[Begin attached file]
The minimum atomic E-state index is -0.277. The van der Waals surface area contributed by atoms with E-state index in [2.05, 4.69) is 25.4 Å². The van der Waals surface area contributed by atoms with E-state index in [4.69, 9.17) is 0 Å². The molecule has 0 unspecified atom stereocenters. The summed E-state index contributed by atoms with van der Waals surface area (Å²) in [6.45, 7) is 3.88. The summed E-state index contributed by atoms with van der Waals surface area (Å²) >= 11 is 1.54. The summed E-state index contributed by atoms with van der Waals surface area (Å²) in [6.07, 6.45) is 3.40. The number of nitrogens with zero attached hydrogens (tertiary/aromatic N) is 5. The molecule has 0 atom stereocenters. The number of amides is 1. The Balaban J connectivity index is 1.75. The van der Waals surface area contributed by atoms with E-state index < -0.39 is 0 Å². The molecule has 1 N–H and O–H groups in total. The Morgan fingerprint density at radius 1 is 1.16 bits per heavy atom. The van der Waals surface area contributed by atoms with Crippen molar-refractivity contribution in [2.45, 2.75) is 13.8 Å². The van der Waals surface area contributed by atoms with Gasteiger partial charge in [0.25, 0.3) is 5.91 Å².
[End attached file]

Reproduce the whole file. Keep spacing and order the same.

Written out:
The minimum atomic E-state index is -0.277. The van der Waals surface area contributed by atoms with E-state index in [2.05, 4.69) is 25.4 Å². The van der Waals surface area contributed by atoms with E-state index in [4.69, 9.17) is 0 Å². The molecule has 0 unspecified atom stereocenters. The summed E-state index contributed by atoms with van der Waals surface area (Å²) in [6.45, 7) is 3.88. The summed E-state index contributed by atoms with van der Waals surface area (Å²) >= 11 is 1.54. The summed E-state index contributed by atoms with van der Waals surface area (Å²) in [6.07, 6.45) is 3.40. The number of nitrogens with zero attached hydrogens (tertiary/aromatic N) is 5. The molecule has 0 atom stereocenters. The number of amides is 1. The Balaban J connectivity index is 1.75. The van der Waals surface area contributed by atoms with E-state index < -0.39 is 0 Å². The molecule has 1 N–H and O–H groups in total. The Morgan fingerprint density at radius 1 is 1.16 bits per heavy atom. The van der Waals surface area contributed by atoms with Crippen molar-refractivity contribution in [2.45, 2.75) is 13.8 Å². The van der Waals surface area contributed by atoms with Gasteiger partial charge in [0.25, 0.3) is 5.91 Å².